Sunday, September 30, 2012

Cosí fan tutte in Nancy

Cosí fan tutte, Opéra National de Lorraine in Nancy, September 30, 2012

Lionel Lhote, Gaëlle Arquez, Gyula Orendt, Tito Muñoz, Marie Adeline Henry, Julien Behr and Clémence Barrabé

Director ..... Jim Lucassen
Conductor ..... Tito Muñoz

Fiordiligi ..... Marie Adeline Henry 
Dorabella ..... Gaëlle Arquez 
Despina ..... Clémence Barrabé 
Ferrando ..... Julien Behr 
Guglielmo ..... Gyula Orendt 
Don Alfonso ..... Lionel Lhote 

Jim Lucassen is a young Dutch director whose name is often associated with two enthusiastically received productions: Rigoletto and Rusalka. His Rusalka was also created in Nancy, then traveled elsewhere [btw, it will open the 2013-2014 season in Frankfurt] and placed Lucassen among the  recognizable names in the world of opera directors [he was also a winner of the Regie prize for young directors in Graz]. The rave reviews that followed his Rigoletto made it then clear that Jim is a very talented producer that is to stay with us in the years to come.

I unfortunately did not see neither of these two acclaimed productions but was quite intrigued by the reviews of his Rigoletto: the critics --especially those who, like me, see Rigoletto as one of the dramatically incongruent Verdi operas-- were so impressed that I eventually regretted not to have seen it myself.

Let me stop here and add a line of two that would hopefully prevent the influx of hate-mails from the diehard Verdi fans. ;)  Like many/most opera-goers I too enjoy the numerous tunes from Rigoletto but the weaknesses of the libretto are too big an obstacle for me to enjoy this opera in theater [in the Paris Opera production I felt a guilty pleasure when Gilda died in the end -- Gilbert Deflo Jérôme Savary had made it that cheesy]. Of course, not all productions of Rigoletto are bad. The one by Barrie Kosky [for the Komische Oper Berlin] made me truly admire Barrie who salvaged the part in which Gilda comes back looking for The Duke of Mantua [the cringeworthy moment of the opera] by showing a disoriented and very pregnant Gilda looking for her man. This was a little detail that --added to a series of excellent ideas-- made that production particularly memorable, even if it was basically spoiled by singing in German [Rigoletto in German... I mean... honestly...

Back to Lucassen. Cosí fan tutte represents a different kind of difficulty [w.r.t. Rigoletto or Rusalka]: despite its superb libretto, it is hard to produce something that would become a reference on its own and different from what Jossie Weiler, Adrian Noble, Claus Guth, or the Herrmanns did in the past decade. Opting for a traditional staging could be risky too (and unlikely for Jim), as the classiness of the Eric Génovèse production in Paris would be hard to beat.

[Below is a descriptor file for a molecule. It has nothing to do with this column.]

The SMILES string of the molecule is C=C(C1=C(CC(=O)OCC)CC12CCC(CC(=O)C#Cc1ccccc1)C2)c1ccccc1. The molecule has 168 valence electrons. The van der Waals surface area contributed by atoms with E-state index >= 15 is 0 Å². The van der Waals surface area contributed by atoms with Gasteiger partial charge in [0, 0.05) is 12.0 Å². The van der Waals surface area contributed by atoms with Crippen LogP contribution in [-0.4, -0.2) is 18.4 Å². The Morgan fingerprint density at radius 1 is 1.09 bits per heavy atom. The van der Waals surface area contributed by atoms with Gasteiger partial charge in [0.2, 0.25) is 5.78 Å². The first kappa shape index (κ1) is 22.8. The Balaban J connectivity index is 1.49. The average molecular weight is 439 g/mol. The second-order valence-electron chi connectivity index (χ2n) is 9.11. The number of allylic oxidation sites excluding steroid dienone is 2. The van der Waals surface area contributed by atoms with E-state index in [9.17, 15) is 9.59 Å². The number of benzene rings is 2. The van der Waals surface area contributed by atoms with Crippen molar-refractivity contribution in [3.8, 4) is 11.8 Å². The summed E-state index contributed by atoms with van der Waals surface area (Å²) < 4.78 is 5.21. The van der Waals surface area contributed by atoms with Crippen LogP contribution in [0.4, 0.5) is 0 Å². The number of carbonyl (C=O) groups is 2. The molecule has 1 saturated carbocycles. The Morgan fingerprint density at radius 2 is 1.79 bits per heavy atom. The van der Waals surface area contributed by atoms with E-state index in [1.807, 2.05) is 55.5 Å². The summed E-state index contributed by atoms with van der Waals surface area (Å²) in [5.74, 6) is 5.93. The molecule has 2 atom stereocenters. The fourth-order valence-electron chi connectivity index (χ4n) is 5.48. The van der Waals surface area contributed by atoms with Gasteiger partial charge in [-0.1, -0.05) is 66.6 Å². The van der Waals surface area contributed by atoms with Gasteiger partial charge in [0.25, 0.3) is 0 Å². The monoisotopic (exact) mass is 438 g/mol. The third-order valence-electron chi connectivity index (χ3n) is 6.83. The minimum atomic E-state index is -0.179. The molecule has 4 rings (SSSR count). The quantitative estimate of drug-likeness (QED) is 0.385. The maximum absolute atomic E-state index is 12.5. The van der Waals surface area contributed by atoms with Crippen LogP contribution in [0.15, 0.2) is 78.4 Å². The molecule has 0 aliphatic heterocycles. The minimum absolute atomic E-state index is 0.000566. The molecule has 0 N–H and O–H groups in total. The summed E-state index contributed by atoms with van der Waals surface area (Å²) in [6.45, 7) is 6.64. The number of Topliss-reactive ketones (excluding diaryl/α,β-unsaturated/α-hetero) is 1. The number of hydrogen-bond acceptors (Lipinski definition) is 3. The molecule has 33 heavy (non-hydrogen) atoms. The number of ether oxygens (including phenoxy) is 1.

Let me be clear and say that Jim Lucassen does not produce a reference Cosí here, but rather takes the Claus Guth route but goes an extra mile in sculpting the drama. Even the sets look similar to those from the Guth production presented in Salzburg in 2009 and 2011, except that the action here is placed in a department store, among the fancy shops with expensive cloths, shoes... Despina is an employee -- a kind that is supposed to flatter the rich clientele, and Don Alfonso is the store manager. The two amuse themselves by playing two young couples, trying to expose their fake morality/fidelity, and their naivety.

What is truly impressive in the show is the accuracy of the direction. None of the actors is ever left on his/her own, and often the action on the stage occurs simultaneously, which is very tough to pull out unless the director is skillful enough to avoid derailing the spectators' attention from the storyline. Jim does a superb job in that department. Every props had its purpose in portraying the characters or supporting teh dramatic action. First act is particularly fast paced. Attention to details is amazing: e.g. during Smanie Implacabili Despina goes out of the store (glassy door in the back of the stage) and next we see her taking a break --> smoking a cigarette, while Dorabella has her moment in the hall of the store. Such details are many-many. In short this is a good example of how a 21st century opera production should be mounted.

 Once Guiglielmo and Ferrando are disguised, they come as spitting images from the Diesel commercials in the 90's. They appear in front of Dorabella and Fiordiligi when Don Alfonso rises the shutters of the perfume shop. One is next to a huge flask of Opium by Yves Saint Laurent and the other with a huge bottle of Poison by Christian Dior. So once they opened their bottles they are poisoned and start hallucinating.

Always difficult to stage is the transition from Act 1 to Act 2 of this opera. Lucassen had an excellent solution: the girls are leafing through the fashion magazines in front of the curtain and Despina comes to encourage them to be more seductive with two 'Albanians'. To fully convince them she gives them dresses from the magazine... Then the make-up assistants come and prepare the girls for the seduction game that follows. Only then the curtain rises again, unveiling the same store but now with the ground floor converted into a garden (perfectly fitting with the text of the libretto).